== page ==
Chance plays love card later in life
By Catherine E. Toth
Advertiser Staff Writer
By Catherine E. Toth
It only took a business card to bring Cassandra Aoki and Alan Hadama together.
One morning in 1992, Aoki was on her way to work when she realized she had forgotten her medicine for a throat infection. Walking back toward her apartment near the University of Hawai'i, she passed an elderly man who stopped her, asking why she was retracing her steps.
Aoki explained the situation, and the man handed her a card for the International Foundation of Bio- Magnetics, a touch-healing center in Kaimuki. She took the card but didn't call for nearly a year. Coming across the card one day, she decided to check it out. She went for treatments, then became a practitioner.
While volunteering at the center, she met Hadama, now her husband.
"If I hadn't accepted that card from a stranger, we probably would never have met," said Aoki, 58, who recently earned a master's degree in higher education administration from UH. "I like to think of us as two slightly used hearts who found each other when we least expected to."
Next month, they will have been married for nine years.
When they met, Aoki had just ended a long-term relationship and lived with a daughter from a previous marriage. Hadama, who wasn't married then, lived alone in Kahalu'u.
One Saturday, they were talking in the center's office when Aoki casually mentioned that she was house-sitting for her boss at UH. As it happened, Hadama, an avid hiker, was planning a three-week trip to Glacier National Park and needed a house sitter.
Aoki volunteered, on the condition that Hadama let her use his car. He agreed. To thank her in advance for house-sitting, Hadama took Aoki to dinner at Ha'iku Gardens, but they didn't hit it off — yet.
The morning of his flight, Aoki drove Hadama to the airport, but he left his jacket in the car. An hour later, Aoki found it and rushed back to the airport to drop it off.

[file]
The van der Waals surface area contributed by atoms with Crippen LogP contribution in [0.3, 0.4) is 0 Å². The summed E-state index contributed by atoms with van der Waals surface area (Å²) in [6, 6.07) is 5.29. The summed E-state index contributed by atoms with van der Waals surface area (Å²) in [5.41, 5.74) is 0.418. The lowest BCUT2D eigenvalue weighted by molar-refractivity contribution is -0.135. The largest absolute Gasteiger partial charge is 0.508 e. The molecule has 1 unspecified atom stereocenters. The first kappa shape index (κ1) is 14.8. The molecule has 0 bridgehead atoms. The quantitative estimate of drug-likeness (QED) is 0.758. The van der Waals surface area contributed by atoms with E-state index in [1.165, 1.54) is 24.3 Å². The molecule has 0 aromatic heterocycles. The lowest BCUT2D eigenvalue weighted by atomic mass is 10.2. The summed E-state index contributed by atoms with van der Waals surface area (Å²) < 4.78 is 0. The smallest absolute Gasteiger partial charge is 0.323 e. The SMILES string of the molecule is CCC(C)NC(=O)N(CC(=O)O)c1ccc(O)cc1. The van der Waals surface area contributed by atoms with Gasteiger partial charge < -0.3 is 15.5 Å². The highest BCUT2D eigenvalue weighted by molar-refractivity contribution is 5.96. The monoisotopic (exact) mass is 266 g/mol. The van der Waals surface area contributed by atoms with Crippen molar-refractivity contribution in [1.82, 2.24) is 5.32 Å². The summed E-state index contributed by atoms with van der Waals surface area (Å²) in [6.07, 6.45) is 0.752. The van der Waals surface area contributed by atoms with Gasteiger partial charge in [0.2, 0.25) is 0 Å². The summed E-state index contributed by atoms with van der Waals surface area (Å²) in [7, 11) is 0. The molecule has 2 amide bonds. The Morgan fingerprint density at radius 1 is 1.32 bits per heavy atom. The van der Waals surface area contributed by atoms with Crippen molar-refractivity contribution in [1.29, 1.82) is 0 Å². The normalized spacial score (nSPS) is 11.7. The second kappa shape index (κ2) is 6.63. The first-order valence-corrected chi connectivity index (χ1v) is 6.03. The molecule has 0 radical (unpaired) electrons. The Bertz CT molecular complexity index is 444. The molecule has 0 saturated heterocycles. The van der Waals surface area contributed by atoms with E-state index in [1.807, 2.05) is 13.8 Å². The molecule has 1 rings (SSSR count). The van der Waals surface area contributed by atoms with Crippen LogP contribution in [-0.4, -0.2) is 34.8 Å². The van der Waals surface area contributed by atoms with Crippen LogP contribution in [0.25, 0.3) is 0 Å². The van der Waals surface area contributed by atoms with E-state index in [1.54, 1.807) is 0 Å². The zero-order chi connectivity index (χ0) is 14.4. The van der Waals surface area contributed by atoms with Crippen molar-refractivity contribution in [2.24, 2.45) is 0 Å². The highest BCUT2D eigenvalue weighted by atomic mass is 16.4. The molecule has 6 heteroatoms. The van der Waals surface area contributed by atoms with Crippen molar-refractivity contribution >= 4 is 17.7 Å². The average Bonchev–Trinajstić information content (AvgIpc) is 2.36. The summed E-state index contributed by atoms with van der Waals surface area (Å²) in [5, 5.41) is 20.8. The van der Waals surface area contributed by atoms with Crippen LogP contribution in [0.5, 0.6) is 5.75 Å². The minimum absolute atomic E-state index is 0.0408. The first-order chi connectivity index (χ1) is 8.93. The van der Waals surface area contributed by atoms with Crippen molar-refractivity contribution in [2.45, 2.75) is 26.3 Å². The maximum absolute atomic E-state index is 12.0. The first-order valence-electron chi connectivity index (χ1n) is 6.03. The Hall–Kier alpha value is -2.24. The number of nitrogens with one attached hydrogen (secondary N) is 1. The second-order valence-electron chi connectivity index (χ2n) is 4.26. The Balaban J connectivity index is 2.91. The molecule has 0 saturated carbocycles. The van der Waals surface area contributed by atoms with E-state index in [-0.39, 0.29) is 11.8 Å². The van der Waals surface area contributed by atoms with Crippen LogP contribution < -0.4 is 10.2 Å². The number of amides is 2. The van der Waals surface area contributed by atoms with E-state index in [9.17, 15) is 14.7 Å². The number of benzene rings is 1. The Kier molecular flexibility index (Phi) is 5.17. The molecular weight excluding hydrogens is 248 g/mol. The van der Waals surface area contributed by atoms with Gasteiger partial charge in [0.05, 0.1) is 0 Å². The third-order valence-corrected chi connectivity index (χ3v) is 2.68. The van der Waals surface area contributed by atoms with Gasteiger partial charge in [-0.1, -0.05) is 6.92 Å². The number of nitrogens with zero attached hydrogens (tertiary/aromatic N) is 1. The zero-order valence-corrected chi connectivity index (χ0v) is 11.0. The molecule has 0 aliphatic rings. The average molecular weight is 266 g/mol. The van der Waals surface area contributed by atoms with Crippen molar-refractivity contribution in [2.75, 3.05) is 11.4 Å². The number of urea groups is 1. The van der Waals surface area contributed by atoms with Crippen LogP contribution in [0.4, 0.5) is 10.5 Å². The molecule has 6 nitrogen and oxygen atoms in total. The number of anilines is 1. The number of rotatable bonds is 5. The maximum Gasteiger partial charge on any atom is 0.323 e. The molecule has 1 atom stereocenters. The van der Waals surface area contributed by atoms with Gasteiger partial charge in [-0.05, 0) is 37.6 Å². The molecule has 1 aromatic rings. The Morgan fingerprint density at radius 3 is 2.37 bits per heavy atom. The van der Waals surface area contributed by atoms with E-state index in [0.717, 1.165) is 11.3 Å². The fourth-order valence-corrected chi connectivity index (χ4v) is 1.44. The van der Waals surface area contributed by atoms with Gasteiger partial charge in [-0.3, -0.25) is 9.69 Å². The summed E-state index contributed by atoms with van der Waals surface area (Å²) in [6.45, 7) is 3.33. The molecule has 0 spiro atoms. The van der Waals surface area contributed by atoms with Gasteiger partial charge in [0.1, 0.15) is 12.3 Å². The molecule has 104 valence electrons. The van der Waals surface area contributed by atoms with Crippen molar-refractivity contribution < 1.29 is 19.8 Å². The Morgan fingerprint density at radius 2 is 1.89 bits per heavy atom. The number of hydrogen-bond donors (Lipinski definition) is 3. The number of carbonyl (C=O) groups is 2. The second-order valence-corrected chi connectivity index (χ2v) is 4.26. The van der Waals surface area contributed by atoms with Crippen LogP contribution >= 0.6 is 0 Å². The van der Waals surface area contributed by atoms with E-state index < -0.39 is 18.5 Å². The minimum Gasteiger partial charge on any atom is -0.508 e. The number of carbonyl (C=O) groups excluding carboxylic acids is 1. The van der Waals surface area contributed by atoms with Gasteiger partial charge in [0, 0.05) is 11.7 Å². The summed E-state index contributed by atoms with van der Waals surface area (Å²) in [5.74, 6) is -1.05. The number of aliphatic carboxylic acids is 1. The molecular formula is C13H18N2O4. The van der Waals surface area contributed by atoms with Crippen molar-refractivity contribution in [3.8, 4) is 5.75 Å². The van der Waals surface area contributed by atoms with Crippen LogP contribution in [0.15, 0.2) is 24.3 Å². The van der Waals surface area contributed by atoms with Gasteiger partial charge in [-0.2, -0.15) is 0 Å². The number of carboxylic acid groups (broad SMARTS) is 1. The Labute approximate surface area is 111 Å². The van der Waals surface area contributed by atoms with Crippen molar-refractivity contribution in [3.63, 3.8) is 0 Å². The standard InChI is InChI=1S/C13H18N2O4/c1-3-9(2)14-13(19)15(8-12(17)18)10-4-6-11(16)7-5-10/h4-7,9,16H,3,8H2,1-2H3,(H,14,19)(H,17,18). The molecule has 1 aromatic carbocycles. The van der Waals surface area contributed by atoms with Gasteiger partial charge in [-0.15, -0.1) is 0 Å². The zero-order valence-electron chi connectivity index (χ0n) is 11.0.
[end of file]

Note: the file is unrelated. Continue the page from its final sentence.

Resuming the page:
"I think he was really impressed by that," Aoki said.
For three weeks, Hadama trekked across Montana and Canada. He didn't call, but a few days after his departure, Aoki received a card in the mail. Hadama had sent a thank-you note from the airport when he landed, writing that he appreciated her bringing his jacket to the airport. That got Aoki's attention.
"That was what sparked an interest in pursuing more than just a friendship once he came back," Aoki said. "It showed that he was considerate and could take the time to show it."
Apparently, the feelings were mutual. When Hadama returned, he brought her back a pin and asked her to stay the weekend. She did.
"I could talk to her really easily," said Hadama, 56, a retired industrial hygienist. "It was just comfortable."
"Yeah, like old shoes," Aoki added, laughing.
A few months into the relationship, Aoki had to move out of her apartment. Hadama suggested she move in with him. But after a failed live-in relationship, Aoki was very reluctant.
As they were talking about her situation in his kitchen, Hadama blurted out, "I don't just want you to live with me, I want to marry you."
Stunned, Aoki asked, "Is this a proposal?"
Hadama stepped back and replied, "Yeah, I guess it is!"
In their late 40s, neither of them questioned the idea of marriage. To them, it felt right.
"He was just so easy to talk to," Aoki said. "I wasn't walking on eggshells with him. He's a very warm person, and he listens. I guess I did a lot of talking!"
The couple lived together for about two years before heading to the altar on May 22, 1997, in Ninilchik, Alaska. (They decided to wed and honeymoon at the same time.)
The year after their wedding, the couple moved to Yokosuka, Japan, where Hadama had worked.
In 1999, Hadama's father was diagnosed with tuberculosis and died. Soon after, the pair moved back to Honolulu to care for Hadama's aging mother, who died in late 2003.
Aoki and Hadama are back in Kahalu'u, where they now live with their cat, Pua, two dogs, Sanoe and Montserrat.
With Hadama retired and Aoki looking for a job, they're spending a lot of time at home together. They go to the gym and catch movies when they can. (Neither practices BioMagnetics anymore.)
Communication has been the key to their success for nearly 10 years, Aoki said, even though they enjoy spending quiet time together, too.
"When we do talk," Aoki said, "we have really good conversations."
Being an older couple has its advantages, they both said. And they're glad they found each other later in life.
"We are ideally suited to each other at this age," Aoki said. "There is a maturity to this marriage that I did not bring to my first marriage ... We take turns in finding ways to make our life interesting together."
Reach Catherine E. Toth at firstname.lastname@example.org.